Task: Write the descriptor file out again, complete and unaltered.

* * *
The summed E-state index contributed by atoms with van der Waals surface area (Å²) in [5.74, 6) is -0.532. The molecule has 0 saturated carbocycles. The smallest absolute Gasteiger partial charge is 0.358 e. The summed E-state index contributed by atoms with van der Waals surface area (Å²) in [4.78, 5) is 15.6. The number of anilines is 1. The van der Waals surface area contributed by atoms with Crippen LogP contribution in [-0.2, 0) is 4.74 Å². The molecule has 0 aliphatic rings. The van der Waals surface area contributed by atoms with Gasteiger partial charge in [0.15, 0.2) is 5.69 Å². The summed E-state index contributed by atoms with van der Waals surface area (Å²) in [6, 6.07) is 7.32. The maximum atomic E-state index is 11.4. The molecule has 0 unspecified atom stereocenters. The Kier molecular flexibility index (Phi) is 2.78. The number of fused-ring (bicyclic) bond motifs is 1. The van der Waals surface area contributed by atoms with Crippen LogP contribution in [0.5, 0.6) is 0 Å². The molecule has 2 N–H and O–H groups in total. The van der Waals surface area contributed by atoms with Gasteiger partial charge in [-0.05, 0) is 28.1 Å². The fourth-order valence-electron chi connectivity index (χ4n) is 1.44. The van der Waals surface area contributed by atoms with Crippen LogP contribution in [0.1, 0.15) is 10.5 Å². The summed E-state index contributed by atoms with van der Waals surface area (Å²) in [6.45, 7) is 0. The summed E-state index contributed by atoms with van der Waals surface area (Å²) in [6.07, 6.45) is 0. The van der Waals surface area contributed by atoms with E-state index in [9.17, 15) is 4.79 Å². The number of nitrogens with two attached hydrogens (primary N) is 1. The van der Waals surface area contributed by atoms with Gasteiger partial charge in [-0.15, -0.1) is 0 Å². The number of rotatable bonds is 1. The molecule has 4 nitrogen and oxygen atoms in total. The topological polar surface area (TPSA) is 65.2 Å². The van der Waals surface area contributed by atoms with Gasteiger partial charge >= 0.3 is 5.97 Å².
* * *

The summed E-state index contributed by atoms with van der Waals surface area (Å²) in [5.74, 6) is -0.532. The molecule has 0 saturated carbocycles. The smallest absolute Gasteiger partial charge is 0.358 e. The summed E-state index contributed by atoms with van der Waals surface area (Å²) in [4.78, 5) is 15.6. The number of anilines is 1. The van der Waals surface area contributed by atoms with Crippen LogP contribution in [-0.2, 0) is 4.74 Å². The molecule has 0 aliphatic rings. The van der Waals surface area contributed by atoms with Gasteiger partial charge in [0.15, 0.2) is 5.69 Å². The summed E-state index contributed by atoms with van der Waals surface area (Å²) in [6, 6.07) is 7.32. The maximum atomic E-state index is 11.4. The molecule has 0 unspecified atom stereocenters. The Kier molecular flexibility index (Phi) is 2.78. The number of fused-ring (bicyclic) bond motifs is 1. The van der Waals surface area contributed by atoms with Crippen LogP contribution in [0.5, 0.6) is 0 Å². The molecule has 2 N–H and O–H groups in total. The van der Waals surface area contributed by atoms with Gasteiger partial charge in [-0.05, 0) is 28.1 Å². The fourth-order valence-electron chi connectivity index (χ4n) is 1.44. The van der Waals surface area contributed by atoms with Crippen LogP contribution in [0.1, 0.15) is 10.5 Å². The summed E-state index contributed by atoms with van der Waals surface area (Å²) in [6.45, 7) is 0. The summed E-state index contributed by atoms with van der Waals surface area (Å²) in [6.07, 6.45) is 0. The van der Waals surface area contributed by atoms with E-state index in [9.17, 15) is 4.79 Å². The number of nitrogens with two attached hydrogens (primary N) is 1. The van der Waals surface area contributed by atoms with Gasteiger partial charge in [-0.15, -0.1) is 0 Å². The number of rotatable bonds is 1. The molecule has 4 nitrogen and oxygen atoms in total. The topological polar surface area (TPSA) is 65.2 Å². The van der Waals surface area contributed by atoms with Gasteiger partial charge >= 0.3 is 5.97 Å².